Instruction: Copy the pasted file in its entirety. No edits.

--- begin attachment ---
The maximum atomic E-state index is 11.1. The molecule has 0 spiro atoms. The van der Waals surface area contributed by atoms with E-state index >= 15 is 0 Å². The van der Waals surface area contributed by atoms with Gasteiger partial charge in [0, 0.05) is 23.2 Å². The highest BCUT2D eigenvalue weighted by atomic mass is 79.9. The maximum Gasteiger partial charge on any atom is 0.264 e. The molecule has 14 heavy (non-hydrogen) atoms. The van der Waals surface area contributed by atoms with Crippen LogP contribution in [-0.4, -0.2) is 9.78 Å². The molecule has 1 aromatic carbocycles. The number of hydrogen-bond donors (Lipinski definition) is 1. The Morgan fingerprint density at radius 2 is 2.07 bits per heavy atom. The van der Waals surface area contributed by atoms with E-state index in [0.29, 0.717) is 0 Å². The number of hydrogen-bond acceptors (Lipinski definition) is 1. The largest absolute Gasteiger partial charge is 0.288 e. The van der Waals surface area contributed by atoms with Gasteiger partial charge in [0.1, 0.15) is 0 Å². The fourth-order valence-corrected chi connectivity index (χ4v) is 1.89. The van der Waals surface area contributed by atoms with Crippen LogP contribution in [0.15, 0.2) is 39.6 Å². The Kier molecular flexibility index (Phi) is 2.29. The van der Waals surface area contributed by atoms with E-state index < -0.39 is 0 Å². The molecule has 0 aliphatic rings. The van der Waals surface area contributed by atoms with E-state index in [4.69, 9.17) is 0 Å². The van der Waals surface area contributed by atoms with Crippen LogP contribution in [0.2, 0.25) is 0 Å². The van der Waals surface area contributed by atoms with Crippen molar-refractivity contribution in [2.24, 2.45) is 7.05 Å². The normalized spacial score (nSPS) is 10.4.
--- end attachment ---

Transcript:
The maximum atomic E-state index is 11.1. The molecule has 0 spiro atoms. The van der Waals surface area contributed by atoms with E-state index >= 15 is 0 Å². The van der Waals surface area contributed by atoms with Gasteiger partial charge in [0, 0.05) is 23.2 Å². The highest BCUT2D eigenvalue weighted by atomic mass is 79.9. The maximum Gasteiger partial charge on any atom is 0.264 e. The molecule has 14 heavy (non-hydrogen) atoms. The van der Waals surface area contributed by atoms with Crippen LogP contribution in [-0.4, -0.2) is 9.78 Å². The molecule has 1 aromatic carbocycles. The number of hydrogen-bond donors (Lipinski definition) is 1. The Morgan fingerprint density at radius 2 is 2.07 bits per heavy atom. The van der Waals surface area contributed by atoms with E-state index in [0.29, 0.717) is 0 Å². The number of hydrogen-bond acceptors (Lipinski definition) is 1. The largest absolute Gasteiger partial charge is 0.288 e. The van der Waals surface area contributed by atoms with Gasteiger partial charge in [0.1, 0.15) is 0 Å². The fourth-order valence-corrected chi connectivity index (χ4v) is 1.89. The van der Waals surface area contributed by atoms with Crippen LogP contribution in [0.15, 0.2) is 39.6 Å². The Kier molecular flexibility index (Phi) is 2.29. The van der Waals surface area contributed by atoms with E-state index < -0.39 is 0 Å². The molecule has 0 aliphatic rings. The van der Waals surface area contributed by atoms with E-state index in [4.69, 9.17) is 0 Å². The van der Waals surface area contributed by atoms with Crippen LogP contribution in [0.2, 0.25) is 0 Å². The van der Waals surface area contributed by atoms with Crippen molar-refractivity contribution in [2.24, 2.45) is 7.05 Å². The normalized spacial score (nSPS) is 10.4.